While my native English-speaking friends have all gone through the twinkle-twinkle-little-star period, I started with How do you do? and How are you, Mr. Smith? They were linguistically ‘nurtured’ by their – mothers, fathers, aunts, and godfathers, while I was raised in linguistic ‘foster care’. Skipping the early linguistic stages is like skipping mother’s milk and starting on fish and chips. Your body does get what it needs to grow but will it thrive?
There’s a heated debate going on about the discrimination of non-native speakers in the ELT business. As a NNEST myself, I follow the discussions with great interest and at the moment my take on this is that NNESTs can become as good English teachers as NESTs (or as bad, for that matter). I’d say that overall we complement each other; we learn from each other, we benefit greatly from the discussions we have, we ask each other how to say/explain this or that, share methods and approaches to teaching, and so on and so forth. Our lives, as well as our students’ lives, are easier if we exist side by side. But I know I’ll never be able to offer my students what those once nurtured have to offer.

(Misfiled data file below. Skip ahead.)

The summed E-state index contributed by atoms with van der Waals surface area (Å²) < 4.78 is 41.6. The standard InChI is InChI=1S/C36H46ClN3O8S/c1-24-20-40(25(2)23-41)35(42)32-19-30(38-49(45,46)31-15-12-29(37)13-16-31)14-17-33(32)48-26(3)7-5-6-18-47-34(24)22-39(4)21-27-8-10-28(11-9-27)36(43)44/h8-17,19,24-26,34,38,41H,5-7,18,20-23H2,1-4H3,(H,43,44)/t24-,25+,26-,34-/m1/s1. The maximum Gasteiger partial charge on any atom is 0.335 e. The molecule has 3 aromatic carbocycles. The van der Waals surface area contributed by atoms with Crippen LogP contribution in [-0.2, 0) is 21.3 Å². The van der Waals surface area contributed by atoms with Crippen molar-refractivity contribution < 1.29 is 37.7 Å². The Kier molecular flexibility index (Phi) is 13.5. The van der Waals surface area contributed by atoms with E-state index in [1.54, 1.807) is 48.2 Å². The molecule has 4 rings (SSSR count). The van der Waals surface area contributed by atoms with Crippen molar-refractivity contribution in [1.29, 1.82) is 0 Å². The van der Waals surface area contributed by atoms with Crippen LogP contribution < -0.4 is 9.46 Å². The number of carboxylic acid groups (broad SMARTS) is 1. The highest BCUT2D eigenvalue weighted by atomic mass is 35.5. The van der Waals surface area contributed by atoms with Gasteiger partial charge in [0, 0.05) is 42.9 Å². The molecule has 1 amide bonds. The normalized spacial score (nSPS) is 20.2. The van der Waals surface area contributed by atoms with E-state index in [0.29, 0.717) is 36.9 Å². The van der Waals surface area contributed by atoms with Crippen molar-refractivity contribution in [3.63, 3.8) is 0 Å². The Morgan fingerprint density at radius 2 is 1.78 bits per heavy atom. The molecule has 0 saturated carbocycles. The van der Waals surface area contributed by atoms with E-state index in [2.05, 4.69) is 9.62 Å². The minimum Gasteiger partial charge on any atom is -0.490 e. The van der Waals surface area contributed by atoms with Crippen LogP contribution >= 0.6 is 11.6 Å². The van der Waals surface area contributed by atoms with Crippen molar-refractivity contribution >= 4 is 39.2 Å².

For example, I never had the courage to teach English to very young kids. Also, and to everybody’s utter amazement, I’ve never made a serious attempt at teaching English to my own children. The youngest age I’ve dealt with was 4 or 5 years of age. It was terribly challenging and deep inside I felt I wasn’t qualified to do that – not methodology-wise but from the linguistic point of view. Later on I taught at an elementary school for some time; we (yes, I deliberately use we) mainly learnt children’s rhymes in class and sang songs, so for the very first time I had the opportunity to learn what babies learn to do in an English-speaking environment.